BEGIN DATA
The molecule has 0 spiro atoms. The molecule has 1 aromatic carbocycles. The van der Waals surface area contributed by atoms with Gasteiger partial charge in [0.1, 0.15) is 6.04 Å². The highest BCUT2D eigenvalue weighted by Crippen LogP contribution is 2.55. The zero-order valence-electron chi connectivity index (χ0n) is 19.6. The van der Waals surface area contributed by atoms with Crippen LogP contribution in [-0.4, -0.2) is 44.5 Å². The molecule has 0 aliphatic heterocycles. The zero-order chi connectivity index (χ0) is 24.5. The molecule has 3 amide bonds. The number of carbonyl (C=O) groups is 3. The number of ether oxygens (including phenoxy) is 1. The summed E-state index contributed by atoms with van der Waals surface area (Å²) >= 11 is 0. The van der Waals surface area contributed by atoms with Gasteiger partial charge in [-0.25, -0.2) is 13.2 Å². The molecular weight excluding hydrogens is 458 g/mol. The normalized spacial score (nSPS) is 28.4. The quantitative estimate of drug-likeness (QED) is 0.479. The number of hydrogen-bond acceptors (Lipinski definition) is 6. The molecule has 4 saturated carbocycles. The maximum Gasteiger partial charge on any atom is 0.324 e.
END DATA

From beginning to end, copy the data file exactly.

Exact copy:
The molecule has 0 spiro atoms. The molecule has 1 aromatic carbocycles. The van der Waals surface area contributed by atoms with Gasteiger partial charge in [0.1, 0.15) is 6.04 Å². The highest BCUT2D eigenvalue weighted by Crippen LogP contribution is 2.55. The zero-order valence-electron chi connectivity index (χ0n) is 19.6. The van der Waals surface area contributed by atoms with Crippen LogP contribution in [-0.4, -0.2) is 44.5 Å². The molecule has 0 aliphatic heterocycles. The zero-order chi connectivity index (χ0) is 24.5. The molecule has 3 amide bonds. The number of carbonyl (C=O) groups is 3. The number of ether oxygens (including phenoxy) is 1. The summed E-state index contributed by atoms with van der Waals surface area (Å²) >= 11 is 0. The van der Waals surface area contributed by atoms with Gasteiger partial charge in [-0.25, -0.2) is 13.2 Å². The molecular weight excluding hydrogens is 458 g/mol. The normalized spacial score (nSPS) is 28.4. The quantitative estimate of drug-likeness (QED) is 0.479. The number of hydrogen-bond acceptors (Lipinski definition) is 6. The molecule has 4 saturated carbocycles. The maximum Gasteiger partial charge on any atom is 0.324 e.